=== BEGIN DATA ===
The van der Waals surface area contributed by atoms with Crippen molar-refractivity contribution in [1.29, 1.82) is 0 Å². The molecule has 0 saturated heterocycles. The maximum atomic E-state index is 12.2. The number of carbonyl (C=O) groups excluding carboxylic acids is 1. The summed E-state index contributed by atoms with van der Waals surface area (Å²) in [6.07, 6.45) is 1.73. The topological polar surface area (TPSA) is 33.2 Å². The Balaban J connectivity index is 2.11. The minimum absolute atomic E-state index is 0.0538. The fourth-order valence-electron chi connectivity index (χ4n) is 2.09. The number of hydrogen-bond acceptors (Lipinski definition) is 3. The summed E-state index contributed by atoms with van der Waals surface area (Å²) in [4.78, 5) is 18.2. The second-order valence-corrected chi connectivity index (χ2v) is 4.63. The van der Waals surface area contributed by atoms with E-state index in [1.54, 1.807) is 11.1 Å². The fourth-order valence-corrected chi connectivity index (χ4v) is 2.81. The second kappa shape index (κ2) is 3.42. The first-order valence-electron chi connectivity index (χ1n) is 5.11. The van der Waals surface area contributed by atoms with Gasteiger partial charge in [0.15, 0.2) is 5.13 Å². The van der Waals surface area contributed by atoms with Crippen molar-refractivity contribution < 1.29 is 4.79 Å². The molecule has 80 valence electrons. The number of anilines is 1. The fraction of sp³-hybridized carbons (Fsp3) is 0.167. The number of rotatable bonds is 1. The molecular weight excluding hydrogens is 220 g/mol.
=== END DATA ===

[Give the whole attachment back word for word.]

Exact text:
The van der Waals surface area contributed by atoms with Crippen molar-refractivity contribution in [1.29, 1.82) is 0 Å². The molecule has 0 saturated heterocycles. The maximum atomic E-state index is 12.2. The number of carbonyl (C=O) groups excluding carboxylic acids is 1. The summed E-state index contributed by atoms with van der Waals surface area (Å²) in [6.07, 6.45) is 1.73. The topological polar surface area (TPSA) is 33.2 Å². The Balaban J connectivity index is 2.11. The minimum absolute atomic E-state index is 0.0538. The fourth-order valence-electron chi connectivity index (χ4n) is 2.09. The number of hydrogen-bond acceptors (Lipinski definition) is 3. The summed E-state index contributed by atoms with van der Waals surface area (Å²) in [4.78, 5) is 18.2. The second-order valence-corrected chi connectivity index (χ2v) is 4.63. The van der Waals surface area contributed by atoms with E-state index in [1.54, 1.807) is 11.1 Å². The fourth-order valence-corrected chi connectivity index (χ4v) is 2.81. The second kappa shape index (κ2) is 3.42. The first-order valence-electron chi connectivity index (χ1n) is 5.11. The van der Waals surface area contributed by atoms with Gasteiger partial charge in [0.15, 0.2) is 5.13 Å². The van der Waals surface area contributed by atoms with Crippen molar-refractivity contribution < 1.29 is 4.79 Å². The molecule has 80 valence electrons. The number of anilines is 1. The fraction of sp³-hybridized carbons (Fsp3) is 0.167. The number of rotatable bonds is 1. The molecular weight excluding hydrogens is 220 g/mol.